Another feature unique to the setting is the ability to perform rites. These are rituals and spells that can be performed when managing your territories on the map and offer faction wide benefits over a fixed number of turns. They also offer a way to win the game. Perform all of your faction’s rituals and you will earn the ‘Vortex Victory’. You can, of course, also win a ‘Domination Victory’ by eliminating your main rivals but the opportunity to win through ritual rites means you cannot simply flood the frontlines with armies. You have to be mindful of beating your opponents to the Vortex Victory. This also means even if you are frustrated in your efforts to conquer, you still have a chance to triumph in the end.
One aspect of the campaign mode that I appreciated was the chance to rebuild even when in a weak position. In my first campaign, I stretched my forces too far and too thin, soon running out of money and struggling to hold onto the quick gains I had made. At one point, I lost all my armies and expected to have to start over. However, I was able to defend my main cities with garrison troops and rebuild my armies within a few turns. Having learned my lesson, I re-entered the conflict with a more measured approach, paying more attention to managing my cities, keeping my citizens happy, and watching my spending more carefully. It is rare in my experience that a game will let you come back from such a position and I was happy to not have to relive the frustration of working through the opening stages all over again.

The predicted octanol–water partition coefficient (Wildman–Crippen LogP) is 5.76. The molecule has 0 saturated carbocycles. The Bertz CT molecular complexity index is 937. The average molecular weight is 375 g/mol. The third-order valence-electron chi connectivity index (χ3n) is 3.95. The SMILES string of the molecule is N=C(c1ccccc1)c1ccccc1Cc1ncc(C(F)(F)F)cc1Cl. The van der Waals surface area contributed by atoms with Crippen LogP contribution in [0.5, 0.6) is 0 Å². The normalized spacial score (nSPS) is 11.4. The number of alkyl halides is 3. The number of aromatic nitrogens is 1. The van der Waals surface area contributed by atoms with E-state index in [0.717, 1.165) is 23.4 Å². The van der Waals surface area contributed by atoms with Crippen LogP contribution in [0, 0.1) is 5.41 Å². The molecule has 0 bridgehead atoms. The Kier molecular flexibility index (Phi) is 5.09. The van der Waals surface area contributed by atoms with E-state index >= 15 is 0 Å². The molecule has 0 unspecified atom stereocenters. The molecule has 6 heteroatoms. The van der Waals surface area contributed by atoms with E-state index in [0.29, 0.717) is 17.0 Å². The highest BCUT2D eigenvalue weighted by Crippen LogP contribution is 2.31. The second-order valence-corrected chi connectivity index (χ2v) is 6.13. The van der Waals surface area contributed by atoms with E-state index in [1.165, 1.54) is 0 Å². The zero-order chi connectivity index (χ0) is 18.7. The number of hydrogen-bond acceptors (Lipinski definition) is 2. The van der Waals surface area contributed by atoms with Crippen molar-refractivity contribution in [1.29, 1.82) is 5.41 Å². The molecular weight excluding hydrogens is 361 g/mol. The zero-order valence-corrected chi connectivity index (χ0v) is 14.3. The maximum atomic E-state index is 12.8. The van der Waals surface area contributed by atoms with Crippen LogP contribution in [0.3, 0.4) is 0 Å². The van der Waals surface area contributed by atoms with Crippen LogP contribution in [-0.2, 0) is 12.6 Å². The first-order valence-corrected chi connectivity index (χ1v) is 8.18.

I only had a couple of minor gripes with the game regarding the battle mode. The camera took some getting used to as completely free rotation is not offered and I would at times find the camera swinging round when I expected it to pan. It also took a while to get used to positioning troops as I would often send my archers and javelin throwers to an advantageous spot only to find they were facing away from the advancing enemy units. This may be down to me having not played much Total War since Empire, however. One other issue was loading times. I have a new gaming laptop which runs the game smoothly but does not have an SSD, meaning long waits as the map and battles load up. At least the battles are worth waiting for!
This game, in short, is everything you would expect from a Total War title. The battles are fun with a decent learning curve (with multiplayer contests providing the ultimate challenge!) and the four initial factions are varied enough to satisfy most players’ needs without yearning for DLC add-ons. The campaign is truly on an epic scale and the different win conditions mean that you can apply different overall strategies in the pursuit of ultimate victory. The combination of turn-based play on the map and real-time strategy in battle is well-balanced and the difficulty curve offers a chance to comeback from the brink without the need to start over. Total War rarely fails to deliver and Warhammer II is no exception.
REVIEW CODE: A complimentary PC code was provided to Bonus Stage for this review. Please send all review code enquiries to firstname.lastname@example.org.